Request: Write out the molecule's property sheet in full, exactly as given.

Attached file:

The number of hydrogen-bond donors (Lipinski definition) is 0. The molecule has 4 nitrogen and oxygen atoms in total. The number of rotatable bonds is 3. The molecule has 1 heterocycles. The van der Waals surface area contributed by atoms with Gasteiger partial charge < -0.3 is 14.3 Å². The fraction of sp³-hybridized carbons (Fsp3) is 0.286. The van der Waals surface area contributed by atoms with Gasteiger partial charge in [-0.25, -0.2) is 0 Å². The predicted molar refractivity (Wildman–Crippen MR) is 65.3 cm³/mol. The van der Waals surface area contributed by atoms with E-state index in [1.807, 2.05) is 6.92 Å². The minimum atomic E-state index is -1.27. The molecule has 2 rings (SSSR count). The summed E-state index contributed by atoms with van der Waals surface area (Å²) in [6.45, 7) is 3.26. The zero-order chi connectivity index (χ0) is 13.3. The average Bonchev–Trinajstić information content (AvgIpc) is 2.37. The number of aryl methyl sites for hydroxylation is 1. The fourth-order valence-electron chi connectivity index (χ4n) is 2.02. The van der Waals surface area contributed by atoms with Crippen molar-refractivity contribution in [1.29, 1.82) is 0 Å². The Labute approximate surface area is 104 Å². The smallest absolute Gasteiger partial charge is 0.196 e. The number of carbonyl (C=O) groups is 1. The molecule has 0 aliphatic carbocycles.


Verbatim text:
The number of hydrogen-bond donors (Lipinski definition) is 0. The molecule has 4 nitrogen and oxygen atoms in total. The number of rotatable bonds is 3. The molecule has 1 heterocycles. The van der Waals surface area contributed by atoms with Gasteiger partial charge < -0.3 is 14.3 Å². The fraction of sp³-hybridized carbons (Fsp3) is 0.286. The van der Waals surface area contributed by atoms with Gasteiger partial charge in [-0.25, -0.2) is 0 Å². The predicted molar refractivity (Wildman–Crippen MR) is 65.3 cm³/mol. The van der Waals surface area contributed by atoms with E-state index in [1.807, 2.05) is 6.92 Å². The minimum atomic E-state index is -1.27. The molecule has 2 rings (SSSR count). The summed E-state index contributed by atoms with van der Waals surface area (Å²) in [6.45, 7) is 3.26. The zero-order chi connectivity index (χ0) is 13.3. The average Bonchev–Trinajstić information content (AvgIpc) is 2.37. The number of aryl methyl sites for hydroxylation is 1. The fourth-order valence-electron chi connectivity index (χ4n) is 2.02. The van der Waals surface area contributed by atoms with Crippen molar-refractivity contribution in [1.29, 1.82) is 0 Å². The Labute approximate surface area is 104 Å². The smallest absolute Gasteiger partial charge is 0.196 e. The number of carbonyl (C=O) groups is 1. The molecule has 0 aliphatic carbocycles.